Fiona on 13 Dec, 2011 10:08 AM
It depends if you are eating for health or eating to win the
race. If you are well trained athletes then you can go up to 75% of
maximum effort without requiring anaerobic fuel, the type of
exercise you are referring to would seem to qualify for this.
During a race a biologically readily available fuel source is MCT's
such as found in coconut oil. For competitive events carbohydrate
loading the day before can sometimes lead to better performance by
increasing glycogen stores. However training should be on a very
low carbohydrate diet.
Thank you for your response.
While I am on training perido (not a race) -
which types of food do you recomend to eat during 6 hour of bicycle
when I need to feed the body every 20-30 minutes and provide
400-500 total clories per hour.
What Fiona was referring to regarding carb loading is usually
for professional atheletes. If you have 4 days of rest before the
endurance training, you actually don't have to eat sugar since your
body will have plenty of time replenshing it from fat metabolism,
and the little sugar from vegetables.
It is a high priority for the body, and it will burn fat as hell in
order to replace the depleted glycogen stores.
As Dr Rosedale mentioned, in endurance training you need to burn
fat most of the time anyway. and you should also experiment eating
coconut during the race as it readily available for burning, but
having 2.5 times more energy per grams then sugar.
if you feel better performance with carb consuming DURING the
sports, it will be fine since you will burn it immediately. but
limit the sugar quantity at the time, but not too much load at a
time (avoiding drinks).
eating moderate carb (peas, carrot) 2 days after exercise will
not cause damage as you will have extra protection by your muscles
gobbling up any sugar they can find.
Fiona on 15 Dec, 2011 12:55 AM
Pure MCT oil, if you can, but we should add if you have adapted
to a high-fat diet. You could also have a few carbs since they will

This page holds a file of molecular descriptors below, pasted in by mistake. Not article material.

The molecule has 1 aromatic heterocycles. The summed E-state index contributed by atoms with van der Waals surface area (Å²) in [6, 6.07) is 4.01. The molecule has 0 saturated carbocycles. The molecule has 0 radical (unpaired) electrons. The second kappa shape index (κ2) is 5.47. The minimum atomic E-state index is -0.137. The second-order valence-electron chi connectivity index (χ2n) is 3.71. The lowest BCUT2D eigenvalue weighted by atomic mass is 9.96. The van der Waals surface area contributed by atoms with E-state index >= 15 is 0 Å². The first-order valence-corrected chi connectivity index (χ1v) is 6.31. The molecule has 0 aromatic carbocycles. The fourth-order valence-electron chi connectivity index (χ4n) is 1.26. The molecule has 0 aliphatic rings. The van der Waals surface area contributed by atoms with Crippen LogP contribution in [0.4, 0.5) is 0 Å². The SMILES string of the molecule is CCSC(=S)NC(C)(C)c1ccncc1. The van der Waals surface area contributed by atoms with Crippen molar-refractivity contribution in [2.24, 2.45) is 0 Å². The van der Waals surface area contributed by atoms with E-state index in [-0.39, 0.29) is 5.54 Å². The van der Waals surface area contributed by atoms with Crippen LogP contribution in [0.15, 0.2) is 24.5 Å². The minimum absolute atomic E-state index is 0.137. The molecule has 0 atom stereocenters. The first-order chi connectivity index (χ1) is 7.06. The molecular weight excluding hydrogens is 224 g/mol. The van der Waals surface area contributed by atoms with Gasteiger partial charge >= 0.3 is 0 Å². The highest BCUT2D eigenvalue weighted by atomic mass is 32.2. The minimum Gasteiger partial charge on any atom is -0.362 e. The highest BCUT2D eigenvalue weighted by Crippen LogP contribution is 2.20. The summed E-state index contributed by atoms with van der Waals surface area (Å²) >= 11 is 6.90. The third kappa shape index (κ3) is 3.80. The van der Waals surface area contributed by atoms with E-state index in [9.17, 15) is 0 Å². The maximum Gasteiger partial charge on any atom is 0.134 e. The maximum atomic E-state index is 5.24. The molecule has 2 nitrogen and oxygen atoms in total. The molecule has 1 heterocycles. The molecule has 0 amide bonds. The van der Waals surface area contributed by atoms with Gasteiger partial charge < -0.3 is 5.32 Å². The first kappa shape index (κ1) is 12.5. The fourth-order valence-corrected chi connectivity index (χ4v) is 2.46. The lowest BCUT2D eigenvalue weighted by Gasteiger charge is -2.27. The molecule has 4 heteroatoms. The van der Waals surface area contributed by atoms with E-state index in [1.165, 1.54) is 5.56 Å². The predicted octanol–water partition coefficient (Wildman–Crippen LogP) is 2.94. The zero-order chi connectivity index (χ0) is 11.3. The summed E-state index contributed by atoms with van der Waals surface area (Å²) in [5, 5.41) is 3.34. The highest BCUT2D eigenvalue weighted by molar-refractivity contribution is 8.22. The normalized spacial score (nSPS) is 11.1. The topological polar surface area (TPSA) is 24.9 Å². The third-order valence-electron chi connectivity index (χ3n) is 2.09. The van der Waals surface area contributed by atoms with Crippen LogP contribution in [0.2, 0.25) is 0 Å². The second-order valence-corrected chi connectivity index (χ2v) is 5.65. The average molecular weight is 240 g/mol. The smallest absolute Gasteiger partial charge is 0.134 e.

be burning it off right away, such as in cashews.. I would not eat
relatively pure sources of glucose, since this would still raise
insulin too rapidly and prevent the burning of fat. Almond butter
as well, I have seen small packs for on the go with almost like a
water bottle top but sadly they added some not so good oils in the
commercially sold ones. Actually mixing in some coconut oil in with
the almond butter, and finding a package that is easy to slip in
your pocket would be perfect.
In your case the rosedale diet will not be enough for the
recovery, this is my take.
You will lack only the "turbo" during the race, though.
Actually I have made some experimentations with my clients and
I'm pretty certain that you can eat about extra 30 grams a day of
sugar/non fiber carbs, with no harm.
Dr Rosedale usually refers to the burnining off sugar in immediate
exercise, but I also has protection afterwards.
You have around 90-120 grams of sugar in your glycogen stores in
yourlegs. I woudn't assume you will burn it all at any race. extra
30 grams of glucose during training season seems fine to me and
will not cause damage, but help recovery and performance.
I added anser to what you asked and it doesn't appear. I would
like to add than lance armstrong had VO2max of 85. VO2max does not
refer to as much sugar burning, but the ability to burn fat.
The point here that endurance sports does not affect much by sugar,
as much as fat burning. Rosedale diet will not hurt performance,
but increasing it. It will increase the amount of recovery time
though. recovery, not performance.